BY VALERIE CHAMPAGNE
The big bad sequester that no one actually thought Congress would let happen has gone into effect, and with it will be going two of New Jersey’s air traffic control towers that serve the Essex County and Trenton-Mercer airports.
The $85 billion in government budget cuts have already affected military spending and federally funded programs like Head Start – which has been a source of debate among politicians and pundits alike.
The towers are scheduled to close in April and are only two out of 200 airports affected by $600 million in Federal Aviation Administration budget cuts, reported the Star Ledger.
Some people are raising concerns over the safety of the towers closing due to the airports sharing airspace with larger airports like Newark Liberty International Airport, which is only 13 miles away from the Essex County Airport.
Despite the fact that most airports in the United States do not have air traffic control towers, Essex County and Trenton-Mercer are near big international airports that have constant departures and arrivals, which cause crowded skies.
Without the control towers, pilots will have to take on much more responsibility while flying and it has been suggested that during bad weather, flight diversions could take place at Trenton-Mercer airport.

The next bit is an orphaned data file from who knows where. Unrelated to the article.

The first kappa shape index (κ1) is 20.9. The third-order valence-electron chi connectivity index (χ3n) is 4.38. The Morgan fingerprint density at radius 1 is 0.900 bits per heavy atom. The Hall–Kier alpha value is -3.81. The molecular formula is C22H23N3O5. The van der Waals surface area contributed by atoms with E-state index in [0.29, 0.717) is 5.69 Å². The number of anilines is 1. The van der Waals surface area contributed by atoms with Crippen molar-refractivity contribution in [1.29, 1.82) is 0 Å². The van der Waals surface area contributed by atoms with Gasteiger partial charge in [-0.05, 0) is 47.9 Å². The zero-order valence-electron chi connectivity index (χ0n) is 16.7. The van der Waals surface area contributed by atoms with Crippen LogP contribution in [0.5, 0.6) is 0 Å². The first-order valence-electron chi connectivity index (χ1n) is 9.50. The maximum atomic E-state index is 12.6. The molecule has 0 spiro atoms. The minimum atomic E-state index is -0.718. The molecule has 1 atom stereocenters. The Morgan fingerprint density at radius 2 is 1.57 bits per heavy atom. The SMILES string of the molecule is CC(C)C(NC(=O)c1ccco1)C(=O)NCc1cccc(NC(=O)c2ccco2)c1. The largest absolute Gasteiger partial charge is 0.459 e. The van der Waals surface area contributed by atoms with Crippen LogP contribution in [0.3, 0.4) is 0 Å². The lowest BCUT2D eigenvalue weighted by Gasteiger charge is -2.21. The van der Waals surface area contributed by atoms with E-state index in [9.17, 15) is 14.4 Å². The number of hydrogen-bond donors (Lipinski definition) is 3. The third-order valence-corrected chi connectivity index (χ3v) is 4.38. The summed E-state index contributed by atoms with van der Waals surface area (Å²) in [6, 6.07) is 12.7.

Executive director of the Essex County Improvement Authority, James Paganelli, believes the tower is a necessity telling the Ledger “It benefits the airport and the safety of flight in and out of the airport.”
Congressional representatives are also upset over the scheduled closings with Rep. Frank LoBiondo (R-NJ), who chairs the House Subcommittee on Aviation, saying the FAA has not given enough financial data to his subcommittee to prove that it cannot absorb the cuts.
Rep. Rush Holt (D-NJ), whose district includes Mercer County, told the Ledger, “This is the kind of pain that people all over the country are going to feel due to sequestration, and it is especially troubling because Trenton-Mercer is now coming into its own with greatly expanded service.”
According to the Ledger, Transportation Secretary Ray LaHood, chose airports with less than 150,000 departures and landings, or 10,000 commercial departures and landings, but airport managers received letters from the FAA last week saying that the only criteria to keep a facility from closing was be a “negative impact on the national interest.”